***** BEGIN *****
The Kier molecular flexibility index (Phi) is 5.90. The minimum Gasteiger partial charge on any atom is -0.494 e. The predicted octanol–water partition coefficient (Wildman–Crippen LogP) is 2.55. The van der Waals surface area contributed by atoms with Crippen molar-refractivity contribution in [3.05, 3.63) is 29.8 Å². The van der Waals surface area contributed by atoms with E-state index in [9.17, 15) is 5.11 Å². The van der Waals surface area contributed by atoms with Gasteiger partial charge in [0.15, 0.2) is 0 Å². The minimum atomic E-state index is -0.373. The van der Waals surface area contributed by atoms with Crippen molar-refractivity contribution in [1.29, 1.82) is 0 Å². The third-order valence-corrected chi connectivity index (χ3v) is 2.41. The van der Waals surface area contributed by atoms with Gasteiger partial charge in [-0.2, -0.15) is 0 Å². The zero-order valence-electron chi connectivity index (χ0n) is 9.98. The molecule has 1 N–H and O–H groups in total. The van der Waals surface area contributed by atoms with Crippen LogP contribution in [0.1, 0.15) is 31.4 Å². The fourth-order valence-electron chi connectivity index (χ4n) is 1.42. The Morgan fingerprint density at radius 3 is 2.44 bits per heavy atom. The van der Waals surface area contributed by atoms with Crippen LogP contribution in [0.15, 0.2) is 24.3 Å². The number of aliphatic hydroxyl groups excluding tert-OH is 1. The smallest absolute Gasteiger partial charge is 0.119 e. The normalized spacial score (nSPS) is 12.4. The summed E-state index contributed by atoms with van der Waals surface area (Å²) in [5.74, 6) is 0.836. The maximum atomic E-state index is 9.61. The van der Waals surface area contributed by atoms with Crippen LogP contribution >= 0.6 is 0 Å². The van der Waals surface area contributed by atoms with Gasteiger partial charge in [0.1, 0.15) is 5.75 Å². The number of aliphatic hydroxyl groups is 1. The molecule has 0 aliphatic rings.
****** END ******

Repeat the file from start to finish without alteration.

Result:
The Kier molecular flexibility index (Phi) is 5.90. The minimum Gasteiger partial charge on any atom is -0.494 e. The predicted octanol–water partition coefficient (Wildman–Crippen LogP) is 2.55. The van der Waals surface area contributed by atoms with Crippen molar-refractivity contribution in [3.05, 3.63) is 29.8 Å². The van der Waals surface area contributed by atoms with E-state index in [9.17, 15) is 5.11 Å². The van der Waals surface area contributed by atoms with Gasteiger partial charge in [0.15, 0.2) is 0 Å². The minimum atomic E-state index is -0.373. The van der Waals surface area contributed by atoms with Crippen molar-refractivity contribution in [1.29, 1.82) is 0 Å². The third-order valence-corrected chi connectivity index (χ3v) is 2.41. The van der Waals surface area contributed by atoms with Gasteiger partial charge in [-0.2, -0.15) is 0 Å². The zero-order valence-electron chi connectivity index (χ0n) is 9.98. The molecule has 1 N–H and O–H groups in total. The van der Waals surface area contributed by atoms with Crippen LogP contribution in [0.1, 0.15) is 31.4 Å². The fourth-order valence-electron chi connectivity index (χ4n) is 1.42. The Morgan fingerprint density at radius 3 is 2.44 bits per heavy atom. The van der Waals surface area contributed by atoms with Crippen LogP contribution in [0.15, 0.2) is 24.3 Å². The number of aliphatic hydroxyl groups excluding tert-OH is 1. The smallest absolute Gasteiger partial charge is 0.119 e. The normalized spacial score (nSPS) is 12.4. The summed E-state index contributed by atoms with van der Waals surface area (Å²) in [5.74, 6) is 0.836. The maximum atomic E-state index is 9.61. The van der Waals surface area contributed by atoms with Crippen LogP contribution >= 0.6 is 0 Å². The van der Waals surface area contributed by atoms with Gasteiger partial charge in [0.1, 0.15) is 5.75 Å². The number of aliphatic hydroxyl groups is 1. The molecule has 0 aliphatic rings.